John Thain, “The bankers and traders dealing in CDOs didn’t understand what they were doing, John Thain said in a recent speech; ‘To model correctly one tranche of one CDO took about three hours on one of the fastest computers in the United States. There is no chance that pretty much anybody understood what they were doing with these securities. Creating things that you don’t understand is really not a good idea no matter who owns it,’ the former Merrill Lynch chief executive said in a speech this month, according to Financial News.” Business Insider, October 7, 2009.
Robert Rubin, Director, Citigroup: “I tried to help people as they thought their way through this. Myself, at that point, I had no familiarity at all with CDOs.” “Robert Rubin on the Job He Never Wanted,” quoted by Carol Loomis, Fortune, November 28, 2007.
Alan Greenspan, former Chairman of the Board of Governors of the Federal Reserve, “Those of us who have looked to the self-interest of lending institutions to protect shareholders’ equity are in a state of shocked disbelief.” October, 2008.
Claire Robinson, Moody’s Investors Service: “We aren’t loan officers,” quoted by Roger Lowenstein, “Triple A Failure,” New York Times, April 27, 2008.
Society of Actuaries, motto, 2010: “The work of science is to substitute facts for appearances and demonstrations for impressions.”
John Maynard Keynes, “A sound banker, alas, is not one who foresees danger and avoids it, but one who, when he is ruined, is ruined in a conventional way along with his fellows, so that no one can really blame him.” Quoted by Michael Pomerleano and Andrew Sheng, “A Failure of Public Governance,” Financial Times Economists Forum, January 26, 2010.
Frunobulax, Credit Expert: “A PD model is like the Terminator: It can’t be bargained with. It can’t be reasoned with. It doesn’t feel pity, or remorse, or fear. The PD is just that, the PD. No politics, no old habits, no philosophy: the drivers either work or they do not work.” E-mail, May 22, 2009.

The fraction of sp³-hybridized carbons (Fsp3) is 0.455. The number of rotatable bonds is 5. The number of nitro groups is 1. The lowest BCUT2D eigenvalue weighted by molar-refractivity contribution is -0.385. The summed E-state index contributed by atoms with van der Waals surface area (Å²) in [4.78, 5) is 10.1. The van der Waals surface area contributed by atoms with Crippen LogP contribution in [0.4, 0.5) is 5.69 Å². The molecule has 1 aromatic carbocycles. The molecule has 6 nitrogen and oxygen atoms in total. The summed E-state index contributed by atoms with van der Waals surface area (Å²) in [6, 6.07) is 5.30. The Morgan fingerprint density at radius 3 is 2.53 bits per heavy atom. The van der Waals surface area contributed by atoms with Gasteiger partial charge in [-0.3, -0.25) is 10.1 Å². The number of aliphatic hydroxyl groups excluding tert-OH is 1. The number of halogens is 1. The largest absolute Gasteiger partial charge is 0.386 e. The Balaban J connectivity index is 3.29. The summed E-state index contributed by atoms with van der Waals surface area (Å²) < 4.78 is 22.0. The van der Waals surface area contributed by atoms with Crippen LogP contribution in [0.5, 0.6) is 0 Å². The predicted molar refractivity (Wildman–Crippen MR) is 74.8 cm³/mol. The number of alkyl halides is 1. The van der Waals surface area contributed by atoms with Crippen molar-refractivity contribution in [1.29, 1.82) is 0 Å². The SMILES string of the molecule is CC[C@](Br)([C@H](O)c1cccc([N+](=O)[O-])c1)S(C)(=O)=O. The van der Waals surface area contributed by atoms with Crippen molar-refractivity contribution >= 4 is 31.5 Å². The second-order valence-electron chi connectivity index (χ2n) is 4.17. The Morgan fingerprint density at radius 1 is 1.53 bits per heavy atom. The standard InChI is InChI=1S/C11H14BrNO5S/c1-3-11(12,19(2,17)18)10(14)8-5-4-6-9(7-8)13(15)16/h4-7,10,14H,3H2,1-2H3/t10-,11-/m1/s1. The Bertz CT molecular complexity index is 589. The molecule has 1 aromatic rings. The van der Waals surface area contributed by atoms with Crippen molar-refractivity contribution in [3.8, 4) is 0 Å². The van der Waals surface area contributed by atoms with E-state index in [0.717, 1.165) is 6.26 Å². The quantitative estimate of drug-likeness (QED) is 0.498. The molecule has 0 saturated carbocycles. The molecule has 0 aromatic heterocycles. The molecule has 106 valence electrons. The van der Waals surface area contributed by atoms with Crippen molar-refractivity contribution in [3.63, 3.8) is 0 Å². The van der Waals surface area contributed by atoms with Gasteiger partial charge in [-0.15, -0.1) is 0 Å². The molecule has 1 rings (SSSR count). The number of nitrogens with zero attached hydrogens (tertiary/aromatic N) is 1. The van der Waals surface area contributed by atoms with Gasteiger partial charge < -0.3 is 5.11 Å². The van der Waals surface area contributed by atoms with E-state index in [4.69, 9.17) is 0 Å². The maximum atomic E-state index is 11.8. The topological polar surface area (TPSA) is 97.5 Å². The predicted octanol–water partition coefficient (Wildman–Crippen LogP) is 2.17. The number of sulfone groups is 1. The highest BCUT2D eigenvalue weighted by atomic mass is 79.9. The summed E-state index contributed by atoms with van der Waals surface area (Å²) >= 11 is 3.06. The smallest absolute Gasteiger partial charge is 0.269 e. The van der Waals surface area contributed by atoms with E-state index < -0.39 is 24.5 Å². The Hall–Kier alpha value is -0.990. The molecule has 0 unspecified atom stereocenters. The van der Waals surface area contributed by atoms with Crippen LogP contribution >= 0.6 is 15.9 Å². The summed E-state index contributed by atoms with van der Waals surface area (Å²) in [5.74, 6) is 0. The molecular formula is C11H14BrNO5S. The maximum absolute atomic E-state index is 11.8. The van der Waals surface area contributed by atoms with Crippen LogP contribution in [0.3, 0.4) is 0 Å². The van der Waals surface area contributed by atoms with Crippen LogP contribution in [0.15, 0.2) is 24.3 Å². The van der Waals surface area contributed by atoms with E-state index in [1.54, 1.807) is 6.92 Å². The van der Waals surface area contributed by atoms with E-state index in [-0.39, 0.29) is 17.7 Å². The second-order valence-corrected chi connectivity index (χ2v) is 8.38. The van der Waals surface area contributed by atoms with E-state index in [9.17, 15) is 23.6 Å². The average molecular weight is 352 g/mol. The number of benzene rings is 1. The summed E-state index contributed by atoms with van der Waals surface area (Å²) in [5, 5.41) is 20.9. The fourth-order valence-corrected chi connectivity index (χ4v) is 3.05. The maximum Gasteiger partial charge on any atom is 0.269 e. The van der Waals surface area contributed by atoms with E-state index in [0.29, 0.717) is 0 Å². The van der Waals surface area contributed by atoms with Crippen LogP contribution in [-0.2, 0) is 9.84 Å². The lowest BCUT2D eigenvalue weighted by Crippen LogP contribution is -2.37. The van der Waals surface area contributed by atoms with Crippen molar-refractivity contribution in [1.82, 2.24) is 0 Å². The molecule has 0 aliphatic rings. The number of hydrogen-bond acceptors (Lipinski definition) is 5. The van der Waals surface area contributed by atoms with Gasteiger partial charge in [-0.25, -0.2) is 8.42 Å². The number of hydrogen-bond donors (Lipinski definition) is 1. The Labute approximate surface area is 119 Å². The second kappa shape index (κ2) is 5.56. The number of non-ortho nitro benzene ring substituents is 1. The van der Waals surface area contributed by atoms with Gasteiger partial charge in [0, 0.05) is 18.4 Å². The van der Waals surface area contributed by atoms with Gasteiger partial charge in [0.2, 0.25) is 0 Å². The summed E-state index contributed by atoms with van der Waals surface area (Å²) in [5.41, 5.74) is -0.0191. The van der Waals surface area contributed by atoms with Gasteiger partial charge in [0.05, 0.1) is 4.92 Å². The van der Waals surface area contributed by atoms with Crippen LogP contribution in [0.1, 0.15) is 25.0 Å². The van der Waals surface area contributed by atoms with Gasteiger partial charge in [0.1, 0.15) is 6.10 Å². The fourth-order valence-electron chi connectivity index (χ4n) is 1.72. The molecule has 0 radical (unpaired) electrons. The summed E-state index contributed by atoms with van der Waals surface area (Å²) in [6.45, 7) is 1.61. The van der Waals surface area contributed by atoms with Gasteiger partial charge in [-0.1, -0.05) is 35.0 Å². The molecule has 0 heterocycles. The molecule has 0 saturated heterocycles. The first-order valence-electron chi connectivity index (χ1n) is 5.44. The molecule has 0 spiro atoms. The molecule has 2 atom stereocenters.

Anonymous risk manager at company formerly rated AAA: “Given our recent economic capital problems here at _______, our Board has expressed their desire to acquire the Risk Management architectures that were deemed unnecessary by our ex-CEO and emphasized their desire to dedicate the necessary funding to this effort,” e-mail, March 18, 2008.
John Thain, CEO, Merrill Lynch: “There were at least two major problems. One was that credit risk management was separate from market risk management, and that doesn’t make sense, because they are both permutations of the other. We are combining market and credit risk. “Merrill had a risk committee. It just didn’t function. So now when we have a weekly meeting, the head of fixed income and equities show up. I show up, and the risk heads show up. It functions and functions across the businesses.” Quoted by Susanne Craig and Randall Smith in “Merrill’s Risk Manager, New Chief John Thain on What Led to the Losses and Why He’s Hiring Goldman Sachs Executives,” Wall Street Journal, January 18, 2008; Page C1